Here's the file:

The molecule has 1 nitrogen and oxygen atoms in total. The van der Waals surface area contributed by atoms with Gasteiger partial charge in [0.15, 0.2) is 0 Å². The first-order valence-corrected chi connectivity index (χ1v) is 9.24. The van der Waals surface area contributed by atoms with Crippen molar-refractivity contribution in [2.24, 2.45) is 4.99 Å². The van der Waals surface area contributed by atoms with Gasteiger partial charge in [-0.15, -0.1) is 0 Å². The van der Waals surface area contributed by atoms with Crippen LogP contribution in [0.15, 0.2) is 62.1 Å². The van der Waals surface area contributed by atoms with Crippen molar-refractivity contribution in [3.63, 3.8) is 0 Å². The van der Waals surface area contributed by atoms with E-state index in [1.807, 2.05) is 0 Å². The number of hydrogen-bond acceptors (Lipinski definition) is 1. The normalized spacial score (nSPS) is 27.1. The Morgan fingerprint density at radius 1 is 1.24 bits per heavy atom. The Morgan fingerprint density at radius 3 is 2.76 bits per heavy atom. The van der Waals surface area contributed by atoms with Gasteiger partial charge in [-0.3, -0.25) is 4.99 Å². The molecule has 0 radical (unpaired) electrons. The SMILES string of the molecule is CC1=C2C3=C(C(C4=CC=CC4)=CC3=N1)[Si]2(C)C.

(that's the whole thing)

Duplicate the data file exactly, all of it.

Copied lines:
The molecule has 1 nitrogen and oxygen atoms in total. The van der Waals surface area contributed by atoms with Gasteiger partial charge in [0.15, 0.2) is 0 Å². The first-order valence-corrected chi connectivity index (χ1v) is 9.24. The van der Waals surface area contributed by atoms with Crippen molar-refractivity contribution in [2.24, 2.45) is 4.99 Å². The van der Waals surface area contributed by atoms with Gasteiger partial charge in [-0.15, -0.1) is 0 Å². The van der Waals surface area contributed by atoms with Crippen LogP contribution in [0.15, 0.2) is 62.1 Å². The van der Waals surface area contributed by atoms with Crippen molar-refractivity contribution in [3.63, 3.8) is 0 Å². The van der Waals surface area contributed by atoms with E-state index in [1.807, 2.05) is 0 Å². The number of hydrogen-bond acceptors (Lipinski definition) is 1. The normalized spacial score (nSPS) is 27.1. The Morgan fingerprint density at radius 1 is 1.24 bits per heavy atom. The Morgan fingerprint density at radius 3 is 2.76 bits per heavy atom. The van der Waals surface area contributed by atoms with Gasteiger partial charge in [-0.3, -0.25) is 4.99 Å². The molecule has 0 radical (unpaired) electrons. The SMILES string of the molecule is CC1=C2C3=C(C(C4=CC=CC4)=CC3=N1)[Si]2(C)C.